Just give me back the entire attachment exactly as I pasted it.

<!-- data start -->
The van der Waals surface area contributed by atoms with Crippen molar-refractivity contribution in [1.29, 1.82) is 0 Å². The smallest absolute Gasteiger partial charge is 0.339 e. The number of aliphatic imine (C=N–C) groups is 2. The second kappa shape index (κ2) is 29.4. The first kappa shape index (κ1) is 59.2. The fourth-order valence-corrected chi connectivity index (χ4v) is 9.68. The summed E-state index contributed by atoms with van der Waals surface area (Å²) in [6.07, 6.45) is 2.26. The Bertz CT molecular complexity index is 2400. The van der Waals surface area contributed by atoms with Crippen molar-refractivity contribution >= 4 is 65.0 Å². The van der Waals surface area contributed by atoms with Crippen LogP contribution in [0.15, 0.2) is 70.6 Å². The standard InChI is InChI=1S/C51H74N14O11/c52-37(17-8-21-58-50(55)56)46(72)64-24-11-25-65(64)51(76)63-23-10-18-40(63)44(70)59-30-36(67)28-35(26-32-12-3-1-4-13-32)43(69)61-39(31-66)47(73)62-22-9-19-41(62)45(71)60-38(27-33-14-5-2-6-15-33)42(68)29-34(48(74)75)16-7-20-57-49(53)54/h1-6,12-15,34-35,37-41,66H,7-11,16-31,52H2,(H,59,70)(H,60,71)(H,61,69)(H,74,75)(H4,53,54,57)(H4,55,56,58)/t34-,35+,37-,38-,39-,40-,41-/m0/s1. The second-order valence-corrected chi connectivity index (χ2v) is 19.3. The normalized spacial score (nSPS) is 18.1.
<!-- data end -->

The van der Waals surface area contributed by atoms with Crippen molar-refractivity contribution in [1.29, 1.82) is 0 Å². The smallest absolute Gasteiger partial charge is 0.339 e. The number of aliphatic imine (C=N–C) groups is 2. The second kappa shape index (κ2) is 29.4. The first kappa shape index (κ1) is 59.2. The fourth-order valence-corrected chi connectivity index (χ4v) is 9.68. The summed E-state index contributed by atoms with van der Waals surface area (Å²) in [6.07, 6.45) is 2.26. The Bertz CT molecular complexity index is 2400. The van der Waals surface area contributed by atoms with Crippen molar-refractivity contribution >= 4 is 65.0 Å². The van der Waals surface area contributed by atoms with Crippen LogP contribution in [0.15, 0.2) is 70.6 Å². The standard InChI is InChI=1S/C51H74N14O11/c52-37(17-8-21-58-50(55)56)46(72)64-24-11-25-65(64)51(76)63-23-10-18-40(63)44(70)59-30-36(67)28-35(26-32-12-3-1-4-13-32)43(69)61-39(31-66)47(73)62-22-9-19-41(62)45(71)60-38(27-33-14-5-2-6-15-33)42(68)29-34(48(74)75)16-7-20-57-49(53)54/h1-6,12-15,34-35,37-41,66H,7-11,16-31,52H2,(H,59,70)(H,60,71)(H,61,69)(H,74,75)(H4,53,54,57)(H4,55,56,58)/t34-,35+,37-,38-,39-,40-,41-/m0/s1. The second-order valence-corrected chi connectivity index (χ2v) is 19.3. The normalized spacial score (nSPS) is 18.1.